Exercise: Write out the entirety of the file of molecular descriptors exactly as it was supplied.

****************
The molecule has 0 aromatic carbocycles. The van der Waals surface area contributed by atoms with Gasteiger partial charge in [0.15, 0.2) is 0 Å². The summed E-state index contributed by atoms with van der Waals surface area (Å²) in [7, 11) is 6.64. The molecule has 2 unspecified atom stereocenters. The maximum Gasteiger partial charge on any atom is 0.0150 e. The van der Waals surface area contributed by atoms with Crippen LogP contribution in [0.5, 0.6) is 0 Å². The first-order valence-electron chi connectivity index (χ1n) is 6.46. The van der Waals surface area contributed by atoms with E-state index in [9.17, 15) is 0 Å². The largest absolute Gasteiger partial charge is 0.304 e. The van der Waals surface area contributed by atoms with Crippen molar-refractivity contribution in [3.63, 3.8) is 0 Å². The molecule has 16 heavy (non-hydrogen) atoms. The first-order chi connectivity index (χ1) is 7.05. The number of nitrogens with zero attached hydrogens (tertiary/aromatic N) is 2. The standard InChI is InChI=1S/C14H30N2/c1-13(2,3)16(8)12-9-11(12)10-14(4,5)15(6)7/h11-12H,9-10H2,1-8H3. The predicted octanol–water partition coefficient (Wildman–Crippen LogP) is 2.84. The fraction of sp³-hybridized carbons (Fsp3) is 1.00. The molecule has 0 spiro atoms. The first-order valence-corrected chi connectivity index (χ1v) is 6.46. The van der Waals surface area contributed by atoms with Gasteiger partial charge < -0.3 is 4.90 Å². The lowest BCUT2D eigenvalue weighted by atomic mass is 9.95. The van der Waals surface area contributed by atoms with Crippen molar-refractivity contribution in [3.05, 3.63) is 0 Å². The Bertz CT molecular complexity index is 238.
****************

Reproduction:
The molecule has 0 aromatic carbocycles. The van der Waals surface area contributed by atoms with Gasteiger partial charge in [0.15, 0.2) is 0 Å². The summed E-state index contributed by atoms with van der Waals surface area (Å²) in [7, 11) is 6.64. The molecule has 2 unspecified atom stereocenters. The maximum Gasteiger partial charge on any atom is 0.0150 e. The van der Waals surface area contributed by atoms with Crippen LogP contribution in [0.5, 0.6) is 0 Å². The first-order valence-electron chi connectivity index (χ1n) is 6.46. The van der Waals surface area contributed by atoms with E-state index in [9.17, 15) is 0 Å². The largest absolute Gasteiger partial charge is 0.304 e. The van der Waals surface area contributed by atoms with Crippen molar-refractivity contribution in [3.63, 3.8) is 0 Å². The molecule has 16 heavy (non-hydrogen) atoms. The first-order chi connectivity index (χ1) is 7.05. The number of nitrogens with zero attached hydrogens (tertiary/aromatic N) is 2. The standard InChI is InChI=1S/C14H30N2/c1-13(2,3)16(8)12-9-11(12)10-14(4,5)15(6)7/h11-12H,9-10H2,1-8H3. The predicted octanol–water partition coefficient (Wildman–Crippen LogP) is 2.84. The fraction of sp³-hybridized carbons (Fsp3) is 1.00. The molecule has 0 spiro atoms. The first-order valence-corrected chi connectivity index (χ1v) is 6.46. The van der Waals surface area contributed by atoms with Gasteiger partial charge < -0.3 is 4.90 Å². The lowest BCUT2D eigenvalue weighted by atomic mass is 9.95. The van der Waals surface area contributed by atoms with Crippen molar-refractivity contribution in [3.05, 3.63) is 0 Å². The Bertz CT molecular complexity index is 238.